Bright and Brief
KINGSPORT, Tenn. (AP) _ Watching a rerun of a television sitcom may not sound like the most romantic activity, but Jeff Smith decided he couldn’t think of a better time to pop the question.
Smith, 25, bought 30 seconds of air time during a local station’s broadcast of ″It’s A Living″ to propose to Rhonda Munn.
Smith made sure Ms. Munn was at home watching station WETO with him Sunday night when his advertisement appeared midway through the show. The commercial showed Smith sitting in a chair listening to the Beach Boys’ song ″Help Me Rhonda″ as he proposed marriage.
The hopeful groom said Ms. Munn was so bewildered by the sight of him on television that he had to get down on one knee and ask a second time for her to marry him.
″It was like she couldn’t quite understand what was happening″ when the ad ran, he said. ″She was laughing and confused.″
It only took Ms. Munn a few seconds before responding in the affirmative to Smith’s real-life proposal, he said.
Both Smith and Ms. Munn, 26, live in Kingsport. They work as chemical engineers for different companies and began dating about 18 months ago.
DALLAS (AP) - Taking the twang out of Texas is the job of a diction teacher from Detroit who helps natives rid themselves of regional speech, with an accent instead on efficient communication.
For $225, Margo Manning is offering Texans a chance to remove the twang from their talk.
″Is Your Texas Showing?″ the diction teacher from Detroit asks in a newspaper advertisement for her six weekly lessons.
Students are taught to drop the drawl and pronounce words fully, speak in more clipped fashion and breathe from the diaphragm.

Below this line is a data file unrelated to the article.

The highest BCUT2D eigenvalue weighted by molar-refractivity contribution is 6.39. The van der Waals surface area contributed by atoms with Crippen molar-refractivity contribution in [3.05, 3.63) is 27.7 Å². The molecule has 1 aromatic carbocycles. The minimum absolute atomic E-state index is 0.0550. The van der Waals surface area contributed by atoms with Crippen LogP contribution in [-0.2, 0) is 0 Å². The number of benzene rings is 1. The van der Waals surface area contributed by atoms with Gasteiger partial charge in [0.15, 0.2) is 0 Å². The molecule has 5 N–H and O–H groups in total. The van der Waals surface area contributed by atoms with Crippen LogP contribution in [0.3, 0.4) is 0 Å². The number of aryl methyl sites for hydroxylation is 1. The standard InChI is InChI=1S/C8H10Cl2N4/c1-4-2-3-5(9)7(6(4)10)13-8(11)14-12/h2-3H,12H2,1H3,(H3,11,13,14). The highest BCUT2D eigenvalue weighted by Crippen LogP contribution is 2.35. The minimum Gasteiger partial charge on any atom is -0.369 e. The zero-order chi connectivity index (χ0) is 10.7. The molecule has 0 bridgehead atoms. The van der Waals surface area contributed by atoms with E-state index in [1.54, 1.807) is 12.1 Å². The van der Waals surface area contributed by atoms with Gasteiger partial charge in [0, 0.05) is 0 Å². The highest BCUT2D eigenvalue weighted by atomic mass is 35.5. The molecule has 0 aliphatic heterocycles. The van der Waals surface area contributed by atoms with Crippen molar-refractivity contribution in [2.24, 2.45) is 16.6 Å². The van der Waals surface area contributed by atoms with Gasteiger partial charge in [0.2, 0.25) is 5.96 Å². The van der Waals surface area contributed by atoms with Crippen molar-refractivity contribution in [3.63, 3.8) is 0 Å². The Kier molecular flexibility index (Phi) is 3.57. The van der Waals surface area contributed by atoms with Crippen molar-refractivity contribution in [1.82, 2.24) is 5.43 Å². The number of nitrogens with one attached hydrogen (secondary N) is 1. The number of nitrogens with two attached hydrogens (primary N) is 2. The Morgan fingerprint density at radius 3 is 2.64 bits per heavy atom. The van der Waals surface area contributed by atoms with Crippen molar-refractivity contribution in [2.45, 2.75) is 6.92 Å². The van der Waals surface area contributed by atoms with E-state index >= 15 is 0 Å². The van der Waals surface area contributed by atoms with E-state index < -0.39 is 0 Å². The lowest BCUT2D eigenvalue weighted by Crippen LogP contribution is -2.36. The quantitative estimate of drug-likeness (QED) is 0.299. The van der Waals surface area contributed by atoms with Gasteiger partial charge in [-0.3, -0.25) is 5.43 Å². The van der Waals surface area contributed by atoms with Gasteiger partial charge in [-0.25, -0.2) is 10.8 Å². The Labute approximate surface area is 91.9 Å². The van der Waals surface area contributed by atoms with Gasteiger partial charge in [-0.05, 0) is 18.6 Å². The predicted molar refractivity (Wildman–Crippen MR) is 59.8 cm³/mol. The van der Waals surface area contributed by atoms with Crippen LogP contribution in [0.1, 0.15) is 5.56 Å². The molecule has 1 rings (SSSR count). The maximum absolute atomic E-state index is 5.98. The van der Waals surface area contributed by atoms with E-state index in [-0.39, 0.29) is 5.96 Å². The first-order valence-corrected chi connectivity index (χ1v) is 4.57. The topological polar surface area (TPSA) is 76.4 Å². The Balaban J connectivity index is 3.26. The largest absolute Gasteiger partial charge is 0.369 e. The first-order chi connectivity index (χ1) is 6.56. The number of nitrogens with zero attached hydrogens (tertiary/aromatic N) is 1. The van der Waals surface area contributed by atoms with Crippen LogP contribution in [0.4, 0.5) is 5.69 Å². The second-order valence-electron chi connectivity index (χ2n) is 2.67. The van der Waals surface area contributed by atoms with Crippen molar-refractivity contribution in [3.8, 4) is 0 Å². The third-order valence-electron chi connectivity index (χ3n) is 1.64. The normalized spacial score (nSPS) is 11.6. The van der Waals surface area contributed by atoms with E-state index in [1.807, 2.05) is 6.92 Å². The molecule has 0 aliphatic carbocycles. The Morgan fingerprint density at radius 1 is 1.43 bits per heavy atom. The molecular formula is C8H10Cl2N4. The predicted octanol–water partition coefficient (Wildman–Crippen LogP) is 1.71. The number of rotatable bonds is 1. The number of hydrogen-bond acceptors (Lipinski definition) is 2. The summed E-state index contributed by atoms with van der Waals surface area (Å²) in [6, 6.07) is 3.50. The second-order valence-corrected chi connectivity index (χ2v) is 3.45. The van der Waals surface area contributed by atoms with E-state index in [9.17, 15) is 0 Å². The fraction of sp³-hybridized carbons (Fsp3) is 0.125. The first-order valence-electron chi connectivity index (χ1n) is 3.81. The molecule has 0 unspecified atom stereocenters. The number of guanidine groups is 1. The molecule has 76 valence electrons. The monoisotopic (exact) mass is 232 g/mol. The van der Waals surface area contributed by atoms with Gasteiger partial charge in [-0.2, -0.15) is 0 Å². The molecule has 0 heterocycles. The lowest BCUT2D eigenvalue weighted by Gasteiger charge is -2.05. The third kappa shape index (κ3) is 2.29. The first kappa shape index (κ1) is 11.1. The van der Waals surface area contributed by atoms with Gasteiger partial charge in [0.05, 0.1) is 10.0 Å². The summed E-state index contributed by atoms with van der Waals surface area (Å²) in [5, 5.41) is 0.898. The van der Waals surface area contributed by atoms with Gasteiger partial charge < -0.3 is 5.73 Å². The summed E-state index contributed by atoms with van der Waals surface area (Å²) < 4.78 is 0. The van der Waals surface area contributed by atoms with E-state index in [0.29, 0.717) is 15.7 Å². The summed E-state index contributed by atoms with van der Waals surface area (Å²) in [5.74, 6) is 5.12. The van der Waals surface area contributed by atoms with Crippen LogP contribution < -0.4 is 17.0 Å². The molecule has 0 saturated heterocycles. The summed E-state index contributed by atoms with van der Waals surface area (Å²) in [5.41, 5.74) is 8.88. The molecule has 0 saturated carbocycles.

″Since Texas became more of a melting pot in the last six or seven years, people are more aware of the need to sound less regional,″ said Ms. Manning, who operates an acting studio in Las Colinas.
Carol Huckin, born and reared in Dallas, was a recent student.
″My accent was always so strong that people listened to my voice rather than what I was saying,″ she said. ″People at parties looked at me and smiled when I wasn’t saying anything funny,″ she told The Dallas Morning News.
MELBOURNE, Fla. (AP) - Theirs is a love match sparked at a car wash, and that’s where Judith Couch and Robert Barker tied the knot on Valentine’s Day.
Florida Car Wash cashier Ms. Couch and manager Barker met in June at work. When he proposed several months later, owner Bob Harrington suggested they wed where the romance began.
″They work here, they met here, they fell in love here. I thought it was a natural kind of thing,″ said Ray Barker, father of the groom.
Wedding guests pronounced the site romantic, although one had a wry observation.
″This is one of the few car washes in Florida that’s ’touchless,‴ noted Robin King. ″Let’s hope the marriage is not.″